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Phoebe Putney Hospital Sued by EEOC For Disability Discrimination

Hospital Discharged Employee Because She Requested Leave Due to Her Medical Condition, Federal Agency Charged

ATLANTA - Phoebe Putney Memorial Hospital, a regional medical center located in Albany, Ga., violated federal disability discrimination law when it fired an employee after she requested leave due to her medical condition, the U.S. Equal Employment Opportunity Commission (EEOC) recently charged in a lawsuit.

According to the EEOC's suit, in May 2016, Phoebe Putney discharged Medical Records Analyst Wendy Kelley rather than grant her request for a reasonable accommodation in the form of leave to receive treatment for her medical condition. Kelley was fired within days of requesting two weeks of medical leave to comply with her doctor's restrictions that she not work during that time. Due to her condition, Kelley fainted at the hospital's facility on the way to meet with her supervisor about her request for leave. Instead of rescheduling the meeting, Phoebe Putney denied Kelley's request for leave and terminated her employment.

Such conduct violates the Americans with Disabilities Act (ADA). The EEOC filed suit (EEOC v. Phoebe Putney Memorial Hospital, Inc., Civil Action No. 1:17-CV-00201-WLS) in U.S. District Court for the Middle District of Georgia, Albany Division after first attempting to reach a pre-litigation settlement through its conciliation process. The EEOC is seeking reinstatement, back pay, front pay, compensatory and punitive damages for Kelley, as well as injunctive relief designed to prevent future discrimination.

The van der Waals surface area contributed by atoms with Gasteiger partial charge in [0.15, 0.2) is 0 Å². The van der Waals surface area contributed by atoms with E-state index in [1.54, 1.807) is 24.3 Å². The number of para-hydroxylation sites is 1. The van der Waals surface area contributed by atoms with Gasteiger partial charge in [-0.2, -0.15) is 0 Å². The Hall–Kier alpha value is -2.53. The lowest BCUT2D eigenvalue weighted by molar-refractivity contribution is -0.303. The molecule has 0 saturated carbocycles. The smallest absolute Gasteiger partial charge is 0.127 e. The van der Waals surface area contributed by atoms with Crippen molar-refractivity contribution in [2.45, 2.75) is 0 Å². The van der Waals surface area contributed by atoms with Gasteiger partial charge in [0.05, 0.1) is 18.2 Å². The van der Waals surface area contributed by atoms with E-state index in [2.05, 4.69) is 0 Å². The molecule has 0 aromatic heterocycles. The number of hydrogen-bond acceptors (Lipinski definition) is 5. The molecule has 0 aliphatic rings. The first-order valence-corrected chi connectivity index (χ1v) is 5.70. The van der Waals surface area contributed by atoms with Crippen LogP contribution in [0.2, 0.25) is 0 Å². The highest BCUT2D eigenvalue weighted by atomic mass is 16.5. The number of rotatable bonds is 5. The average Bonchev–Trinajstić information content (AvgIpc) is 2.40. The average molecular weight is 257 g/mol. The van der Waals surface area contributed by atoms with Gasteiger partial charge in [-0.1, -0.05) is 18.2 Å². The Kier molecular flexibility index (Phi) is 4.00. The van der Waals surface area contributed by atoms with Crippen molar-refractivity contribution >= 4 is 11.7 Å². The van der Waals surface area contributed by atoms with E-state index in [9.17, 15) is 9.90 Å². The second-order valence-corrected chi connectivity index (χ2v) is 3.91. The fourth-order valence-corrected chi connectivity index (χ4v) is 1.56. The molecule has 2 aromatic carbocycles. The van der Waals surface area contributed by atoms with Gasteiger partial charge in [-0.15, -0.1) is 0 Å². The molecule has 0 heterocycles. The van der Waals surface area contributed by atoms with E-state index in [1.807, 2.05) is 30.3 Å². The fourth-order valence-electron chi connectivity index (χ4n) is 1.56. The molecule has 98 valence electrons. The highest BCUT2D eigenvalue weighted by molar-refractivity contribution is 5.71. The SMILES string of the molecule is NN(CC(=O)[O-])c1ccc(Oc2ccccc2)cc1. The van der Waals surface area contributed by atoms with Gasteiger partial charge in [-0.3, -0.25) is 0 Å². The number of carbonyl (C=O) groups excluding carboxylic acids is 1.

"An employer cannot discharge an employee because that employee has an actual or perceived disability or because she sought a reasonable accommodation," said Antonette Sewell, regional attorney for the EEOC's Atlanta District Office. "The employee here sought to exercise her rights under the ADA to receive a reasonable accommodation, but instead of accommodating her, the hospital simply kicked her out the door. Such conduct violates federal law, and the EEOC is here to stand up for the victims of such thoughtless discrimination."

Bernice Williams-Kimbrough, district director of the Atlanta office, said, "The EEOC is committed to stopping workplace disability discrimination in Georgia and across the country. An employee should not have to risk being fired when seeking an accommodation under the ADA or because the employer perceives the employee as disabled."